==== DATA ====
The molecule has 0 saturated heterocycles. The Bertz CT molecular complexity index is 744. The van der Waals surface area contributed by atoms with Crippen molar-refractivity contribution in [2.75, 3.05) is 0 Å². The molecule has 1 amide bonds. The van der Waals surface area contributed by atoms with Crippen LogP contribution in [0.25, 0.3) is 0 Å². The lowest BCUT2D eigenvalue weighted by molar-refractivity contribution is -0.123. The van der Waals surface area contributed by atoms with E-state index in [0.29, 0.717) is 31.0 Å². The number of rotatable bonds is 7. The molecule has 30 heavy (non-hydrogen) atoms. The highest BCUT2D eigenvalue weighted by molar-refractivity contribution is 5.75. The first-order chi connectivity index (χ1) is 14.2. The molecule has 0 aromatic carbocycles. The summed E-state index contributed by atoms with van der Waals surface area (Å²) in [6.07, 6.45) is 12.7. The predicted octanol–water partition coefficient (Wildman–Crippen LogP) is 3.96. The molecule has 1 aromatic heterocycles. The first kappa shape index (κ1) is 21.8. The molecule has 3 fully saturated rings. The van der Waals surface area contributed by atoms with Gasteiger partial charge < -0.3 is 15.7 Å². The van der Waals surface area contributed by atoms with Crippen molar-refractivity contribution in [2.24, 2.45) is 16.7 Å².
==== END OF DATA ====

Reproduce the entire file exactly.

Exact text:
The molecule has 0 saturated heterocycles. The Bertz CT molecular complexity index is 744. The van der Waals surface area contributed by atoms with Crippen molar-refractivity contribution in [2.75, 3.05) is 0 Å². The molecule has 1 amide bonds. The van der Waals surface area contributed by atoms with Crippen LogP contribution in [0.25, 0.3) is 0 Å². The lowest BCUT2D eigenvalue weighted by molar-refractivity contribution is -0.123. The van der Waals surface area contributed by atoms with E-state index in [0.29, 0.717) is 31.0 Å². The number of rotatable bonds is 7. The molecule has 30 heavy (non-hydrogen) atoms. The highest BCUT2D eigenvalue weighted by molar-refractivity contribution is 5.75. The first-order chi connectivity index (χ1) is 14.2. The molecule has 0 aromatic carbocycles. The summed E-state index contributed by atoms with van der Waals surface area (Å²) in [6.07, 6.45) is 12.7. The predicted octanol–water partition coefficient (Wildman–Crippen LogP) is 3.96. The molecule has 1 aromatic heterocycles. The first kappa shape index (κ1) is 21.8. The molecule has 3 fully saturated rings. The van der Waals surface area contributed by atoms with Gasteiger partial charge < -0.3 is 15.7 Å². The van der Waals surface area contributed by atoms with Crippen molar-refractivity contribution in [2.24, 2.45) is 16.7 Å².